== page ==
Sometimes I fantasize about what it would be like to leave the city behind and live a simple life in our cabin on Orcas Island. I think about what things would I miss besides the most obvious — friends and our house in Seattle. For one thing, we Seattleites have incredible access not only to the freshest, most delicious local food imaginable but the variety of ethnic foods is pretty impressive too. For example, my brother, much to my delight, has become quite adventurous in the kitchen. Since he’s living the island life, he can easily email me a list of ingredients to pick up when I happen to be at Uwajimaya.
In Seattle, when I get a craving for a Vietnamese sandwich, aka banh mi, I could go to any number of deli’s with reputations ranking among the best in the country, according to Gourmet.com. As if that weren’t enough of a motivation, I can’t think of another fast food literally stuffed with real meat and fresh vegetables for a mere $2.50. Then again, with a few semi-exotic ingredients — fish sauce, soy sauce, rice wine vinegar and hot chili sauce — all of which I keep on hand anyway, I can easily make my own versions of banh mi. As a bonus, it’s a wonderful way to use leftover meat — roast chicken or pork, and even pate.
You’ll need a crispy-on-the-outside, soft-in-the-center baguette to make your sandwich authentic. The baguette part of this sandwich is a remnant from the days when France occupied Vietnam. Practically every Seattle bakery, like Tall Grass, makes a great baguette. If you can get mini-baguettes, they’re perfect for individual sandwiches. I like to toast the bread for a couple of minutes at 350 degrees but if it’s really fresh, that’s not necessary.
Banh Mi Sandwich Recipe
Oil Dressing: 2 T vegetable oil/ 1 T fish sauce/ 1 T soy sauce. Mix together in a small bowl. Cut a crusty baguette in half horizontally and brush the inside with dressing of oil, fish sauce and soy sauce.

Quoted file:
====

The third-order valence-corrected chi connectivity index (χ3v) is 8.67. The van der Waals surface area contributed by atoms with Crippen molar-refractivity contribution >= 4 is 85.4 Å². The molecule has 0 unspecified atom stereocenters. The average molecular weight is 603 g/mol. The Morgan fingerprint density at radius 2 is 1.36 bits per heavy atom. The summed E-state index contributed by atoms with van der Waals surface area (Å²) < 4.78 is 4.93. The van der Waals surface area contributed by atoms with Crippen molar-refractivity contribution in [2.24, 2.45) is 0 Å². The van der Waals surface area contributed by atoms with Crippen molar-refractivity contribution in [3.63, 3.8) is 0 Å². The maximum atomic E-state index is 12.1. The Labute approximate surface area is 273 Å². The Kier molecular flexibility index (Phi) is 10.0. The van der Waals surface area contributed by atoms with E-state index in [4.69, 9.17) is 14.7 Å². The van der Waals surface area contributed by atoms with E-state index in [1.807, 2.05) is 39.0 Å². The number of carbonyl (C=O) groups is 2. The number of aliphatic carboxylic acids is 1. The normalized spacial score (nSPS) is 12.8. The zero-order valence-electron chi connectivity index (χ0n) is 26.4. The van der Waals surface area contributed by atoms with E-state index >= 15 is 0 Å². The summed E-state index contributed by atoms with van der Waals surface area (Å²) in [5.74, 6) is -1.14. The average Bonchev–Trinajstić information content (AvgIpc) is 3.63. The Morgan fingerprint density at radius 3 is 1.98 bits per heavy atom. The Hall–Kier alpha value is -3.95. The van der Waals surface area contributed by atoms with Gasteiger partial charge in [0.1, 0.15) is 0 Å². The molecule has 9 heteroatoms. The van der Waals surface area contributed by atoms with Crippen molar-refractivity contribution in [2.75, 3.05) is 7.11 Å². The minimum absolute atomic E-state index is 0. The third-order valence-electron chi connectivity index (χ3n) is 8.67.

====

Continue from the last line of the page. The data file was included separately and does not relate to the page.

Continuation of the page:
Hot Chili Mayonnaise: Your favorite mayonnaise and hot chili sauce. Proportions are dependent on your heat tolerance.
Pickled Vegetables: 2 medium carrots, 1 daikon radish (I used a turnip instead and prefer that – local but not traditional), 1/4 cup rice wine vinegar. Peel and grate the carrots and radish (or turnip). Put in a bowl and toss with rice wine vinegar. Cover and let them sit until ready to use. Just before putting on the sandwich, you may want to squeeze out some of the liquid to keep the bread from getting soggy.
Meats: Roast chicken or pork, chicken liver pate (pork liver pate is traditional or some people use liverwurst) or pork meatballs (recipe below).
Possible Garnishes: Thinly sliced jalapeno chilis, fresh cilantro and/or basil sprigs, cucumber, thinly sliced sweet onion — use your own taste and what’s available seasonally to help guide you.
Go to it! Everyone builds their own sandwiches differently, there’s no right or wrong in my book. Trust me, you’ll know what to do.
Once I got the hang of it (and ran out of roasted chicken and chicken liver pate), I decided to try some pork meatballs in a slightly different version. You can use the same dressings, vegetables and garnishes and just vary the meat. I even saw a YouTube with Anthony Bourdain where he got a fried egg on top.
Vietnamese Pork Meatballs
Ingredients: 1 lb ground pork/ 3 garlic cloves, minced/ 3 green onions, minced/ 1/4 cup finely chopped cilantro/ 1 T fish sauce/ 1 T hot chili sauce (or to taste)/ 2 t cornstarch/ Freshly ground pepper/ 1 T toasted sesame oil
Directions: Preheat oven to 300/ Gently mix all ingredients, except the oil, in a large bowl/ Using a tablespoon to scoop meat mixture, forming 1 inch meatballs with moistened hands/ Arrange on baking sheet, cover and chill until you’re ready to panfry/ Heat sesame oil in large skillet over medium-high heat/ Add half the meatballs, lowering heat to keep them from browning too quickly/ Gently turn and fry for about 10-15 minutes/ Remove and place on baking sheet in the warm oven while you cook the second batch.
Use these pork meatballs in a banh mi sandwich or forgo the bread altogether and have a lighter meal with crisp lettuce leaf wrap.
Speaking of lighter meals, it’s only been three weeks since we all made our New Year’s resolutions. Sometimes it feels like the New Year comes so quickly after Christmas that it all just blends together. I often need more time to recover from the first holiday before I’m able to give the New Year much thought. If you’re like me and would appreciate a New Year’s do-over, you’re in luck. The 2012 Lunar New Year begins on January 23. Seattle has Lunar New Year’s celebrations in the International District and at Seattle Center.